Substance of the Year 2008





Alexander Litvinenko’s alleged murder in London in 2006 gave media exposure to the little-known element Polonium (Po).


Reports quickly surfaced that Litvinenko had died from radioactive poisoning and, within days, traces of the highly toxic isotope Polonium-210 had been found in more than 12 locations in London, Moscow, and Hamburg, and on 4 aircraft. Hundreds of people with elevated levels of Po-210 have since been traced.


Polonium was the first element to be discovered as a consequence of its radioactivity. It was isolated in 1898 by Marie and Pierre Curie, during their analysis of the radioactive ore ‘pitchblende’. Provisionally called Radium F, the element was renamed Polonium to draw attention to the political plight of Marie’s homeland, Poland, which was then under the partitioned rule of Russia, Prussia, and Austria.


Po is an extremely rare and highly toxic metallic element found in uranium ores at a quantity of c.0·1g per ton. Po has 34 isotopes (more than any other element), all of which are radioactive. The most widely used of these isotopes – Po-210 – occurs in nature at very low levels (all humans carry harmless traces). However, in sufficient quantities, Po-210 emits enough gamma particles to produce a blue glow and, according to the CDC, the alpha particles it emits ‘carry high amounts of energy that can damage or destroy genetic material in cells inside the body’. By weight, Po-210 is 250bn times more toxic than cyanide; a dose smaller than a grain of salt is fatal.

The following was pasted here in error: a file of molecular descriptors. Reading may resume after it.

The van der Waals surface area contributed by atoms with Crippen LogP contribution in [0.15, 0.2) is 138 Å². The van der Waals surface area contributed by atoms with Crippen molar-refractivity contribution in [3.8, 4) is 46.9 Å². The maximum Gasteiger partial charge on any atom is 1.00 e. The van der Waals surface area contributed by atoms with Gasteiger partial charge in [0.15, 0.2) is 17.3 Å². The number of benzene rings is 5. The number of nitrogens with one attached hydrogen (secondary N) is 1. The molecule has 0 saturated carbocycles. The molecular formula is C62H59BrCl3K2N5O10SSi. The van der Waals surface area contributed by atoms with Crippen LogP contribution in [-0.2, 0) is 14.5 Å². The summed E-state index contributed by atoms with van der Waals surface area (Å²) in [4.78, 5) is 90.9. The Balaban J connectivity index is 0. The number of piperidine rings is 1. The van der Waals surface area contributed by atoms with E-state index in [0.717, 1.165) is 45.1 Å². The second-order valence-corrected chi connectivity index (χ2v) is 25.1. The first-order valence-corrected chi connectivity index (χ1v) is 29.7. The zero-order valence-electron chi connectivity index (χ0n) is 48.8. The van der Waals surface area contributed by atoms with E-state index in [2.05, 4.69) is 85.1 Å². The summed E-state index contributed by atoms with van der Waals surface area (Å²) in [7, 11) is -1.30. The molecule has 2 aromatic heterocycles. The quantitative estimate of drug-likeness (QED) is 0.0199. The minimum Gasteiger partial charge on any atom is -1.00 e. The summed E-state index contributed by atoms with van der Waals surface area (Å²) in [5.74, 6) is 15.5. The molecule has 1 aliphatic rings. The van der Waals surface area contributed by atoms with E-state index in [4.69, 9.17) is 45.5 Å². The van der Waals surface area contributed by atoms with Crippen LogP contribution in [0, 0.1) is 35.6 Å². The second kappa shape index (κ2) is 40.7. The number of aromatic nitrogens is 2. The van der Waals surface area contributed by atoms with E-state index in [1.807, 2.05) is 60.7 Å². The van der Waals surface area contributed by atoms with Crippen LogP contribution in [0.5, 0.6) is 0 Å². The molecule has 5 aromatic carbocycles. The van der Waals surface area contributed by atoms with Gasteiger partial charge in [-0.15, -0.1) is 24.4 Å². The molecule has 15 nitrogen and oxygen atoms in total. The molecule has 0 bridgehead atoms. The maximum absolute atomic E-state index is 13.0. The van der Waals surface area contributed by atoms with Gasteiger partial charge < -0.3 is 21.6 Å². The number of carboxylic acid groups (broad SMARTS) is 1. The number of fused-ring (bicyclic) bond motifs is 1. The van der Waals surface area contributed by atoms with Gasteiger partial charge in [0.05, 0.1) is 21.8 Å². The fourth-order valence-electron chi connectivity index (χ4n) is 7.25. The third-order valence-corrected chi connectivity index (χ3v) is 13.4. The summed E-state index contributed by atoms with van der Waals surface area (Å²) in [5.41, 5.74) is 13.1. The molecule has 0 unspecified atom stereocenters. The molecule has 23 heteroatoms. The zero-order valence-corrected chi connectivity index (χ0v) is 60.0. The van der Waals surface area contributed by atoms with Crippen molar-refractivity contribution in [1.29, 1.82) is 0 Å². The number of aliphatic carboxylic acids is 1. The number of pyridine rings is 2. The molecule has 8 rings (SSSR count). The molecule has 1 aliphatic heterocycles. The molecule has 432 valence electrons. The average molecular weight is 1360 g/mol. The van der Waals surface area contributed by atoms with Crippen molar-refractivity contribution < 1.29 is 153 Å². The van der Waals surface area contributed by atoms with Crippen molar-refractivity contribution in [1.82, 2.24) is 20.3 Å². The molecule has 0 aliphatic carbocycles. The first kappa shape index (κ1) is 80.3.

In the industrial world, Po-210 is used as a heat source for satellite power supplies, a trigger for nuclear weapons, and as a means of eliminating static. (It is also found in cigarettes; according to a NYT article by Prof. Robert Proctor, ‘pack and a half smokers are dosed to the tune of about 300 chest X-rays’ a year.)


The British Health Protection Agency notes that ‘Po-210 only represents a radiation hazard if it is taken into the body – by breathing it in, by taking it into the mouth, or if it gets into a wound. It is not a radiological hazard as long as it remains outside the body. Most traces of it can be eliminated through handwashing, or washing machine and dishwasher cycles’.


Because of Po-210’s rarity, toxicity, and difficulty of extraction, it became clear that Litvinenko’s death was unlikely to have been accidental. As Prof. Goodhead of the UK’s Medical Research Council told the BBC, ‘to poison someone, much larger amounts are required and this would have to be man-made, perhaps from a particle accelerator or a nuclear reactor’. Inevitably, speculation as to the origin of the Po-210 that killed Litvinenko focused on Russia.